Tuesday, May 3, 2011

Intro to Studio Strobes

Lately I've been thinking about doing more setup shots, especially location shots.  Outdoors you usually need more power because of the much brighter ambient conditions, especially with the days getting longer (at least in the northern hemisphere).  In terms of capacity to overpower the sun (even with a large modifier), a studio strobe is much more powerful than hotshoe flashes.  If you don't know anything about strobes, this post is for you.
BTW, strobes can mean different things to people.  I use the term to refer to big flashes.  First, I'll discuss their advantages and disadvantages compared to hotshoe flashes.  Next I'll talk about the main types of strobes.  I'll then discuss the strobe that I'd like to get, then finally I'll talk about remote adjustment options.

+ Strobes are far more powerful than hotshoe flashes.  An Alien Bee B1600 for example, is approximately equivalent to ten SB-800s or about twenty SB-700s.  On the other hand, sometimes they are too powerful (such as when you want to use a wide aperture to get shallow depth of field).
+ Unlike hotshoe flashes whose flash tubes are recessed in the flash head, strobes have flash tubes that stick out, allowing the light to spread out in all directions, which makes them more suitable for modifiers such as softboxes -- no tupperware needed either. :) 
+ Many strobes also offer modeling lights (i.e., continuous lights that allow you to get a better idea of what the flash will look like).  My SB-800 does have a modeling light but it's pretty weak and pulses like a disco strobe light.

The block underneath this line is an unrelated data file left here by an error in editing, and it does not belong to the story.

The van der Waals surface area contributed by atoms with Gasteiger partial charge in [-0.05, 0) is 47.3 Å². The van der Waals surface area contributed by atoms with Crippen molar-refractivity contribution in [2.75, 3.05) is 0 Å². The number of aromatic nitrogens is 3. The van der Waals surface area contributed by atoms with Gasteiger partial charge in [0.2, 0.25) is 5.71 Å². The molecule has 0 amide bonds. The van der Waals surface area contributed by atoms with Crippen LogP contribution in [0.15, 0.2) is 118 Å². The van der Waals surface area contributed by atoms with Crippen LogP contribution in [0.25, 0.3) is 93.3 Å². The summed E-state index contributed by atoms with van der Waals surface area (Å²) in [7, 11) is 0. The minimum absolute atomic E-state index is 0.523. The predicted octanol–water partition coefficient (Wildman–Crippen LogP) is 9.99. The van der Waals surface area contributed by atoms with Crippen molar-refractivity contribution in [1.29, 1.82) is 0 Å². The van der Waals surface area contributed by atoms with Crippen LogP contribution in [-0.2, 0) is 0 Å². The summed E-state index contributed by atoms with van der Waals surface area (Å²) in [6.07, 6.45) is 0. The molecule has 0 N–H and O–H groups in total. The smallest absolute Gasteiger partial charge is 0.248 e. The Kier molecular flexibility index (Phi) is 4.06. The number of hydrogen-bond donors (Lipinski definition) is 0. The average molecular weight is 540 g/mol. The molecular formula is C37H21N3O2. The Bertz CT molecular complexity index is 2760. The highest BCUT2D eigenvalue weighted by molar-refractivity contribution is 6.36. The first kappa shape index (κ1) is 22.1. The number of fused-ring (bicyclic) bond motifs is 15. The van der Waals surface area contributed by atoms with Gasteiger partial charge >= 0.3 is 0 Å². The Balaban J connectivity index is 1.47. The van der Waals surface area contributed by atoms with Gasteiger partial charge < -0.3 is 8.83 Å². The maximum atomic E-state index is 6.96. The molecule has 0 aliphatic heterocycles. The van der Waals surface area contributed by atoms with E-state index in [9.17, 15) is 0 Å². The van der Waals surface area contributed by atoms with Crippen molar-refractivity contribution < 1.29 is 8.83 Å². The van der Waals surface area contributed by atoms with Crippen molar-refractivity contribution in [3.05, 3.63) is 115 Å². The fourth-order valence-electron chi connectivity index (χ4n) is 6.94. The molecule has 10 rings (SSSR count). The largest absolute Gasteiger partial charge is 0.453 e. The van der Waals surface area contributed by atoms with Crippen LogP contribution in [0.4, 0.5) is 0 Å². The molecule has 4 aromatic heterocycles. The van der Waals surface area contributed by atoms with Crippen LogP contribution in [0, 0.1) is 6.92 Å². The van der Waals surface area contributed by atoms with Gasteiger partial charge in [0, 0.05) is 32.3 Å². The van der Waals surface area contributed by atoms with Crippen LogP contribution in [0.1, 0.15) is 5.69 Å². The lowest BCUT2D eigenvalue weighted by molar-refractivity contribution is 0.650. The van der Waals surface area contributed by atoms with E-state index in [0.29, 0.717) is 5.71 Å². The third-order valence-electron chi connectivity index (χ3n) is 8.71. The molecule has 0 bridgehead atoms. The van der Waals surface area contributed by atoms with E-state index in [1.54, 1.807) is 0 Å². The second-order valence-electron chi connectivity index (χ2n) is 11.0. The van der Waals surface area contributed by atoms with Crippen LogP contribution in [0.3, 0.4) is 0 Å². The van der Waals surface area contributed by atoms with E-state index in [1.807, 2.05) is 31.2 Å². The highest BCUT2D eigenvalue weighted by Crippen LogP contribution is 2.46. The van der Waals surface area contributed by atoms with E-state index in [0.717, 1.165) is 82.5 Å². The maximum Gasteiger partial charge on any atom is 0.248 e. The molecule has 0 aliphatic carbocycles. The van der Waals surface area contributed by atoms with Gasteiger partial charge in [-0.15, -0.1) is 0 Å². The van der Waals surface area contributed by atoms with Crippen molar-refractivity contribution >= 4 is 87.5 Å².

+ Fast recycling time.  An external battery pack for a hotshoe flash can mitigate this advantage somewhat but strobes can fire off shots quickly and take longer to overheat.
On the other hand:
- strobes are generally larger, and they need either an AC power outlet or a separate battery pack (battery-powered strobes being somewhat of an exception). 
- Their upfront cost is also much higher than speedlights although if you try to amass speedlights with equivalent power, using strobes can be more cost-effective. 
- Most strobes can only be used in manual mode (although some battery-powered strobes can operate in TTL mode).  
- No high speed sync (with a few exceptions).
- No zooming.  If you want to change the shape of the beam, you have to change the reflector or modifier.
- Finally, speedlights can have a shorter flash duration than some monolights (again, there are exceptions).  Many monolights also have a longer flash duration when you use less power.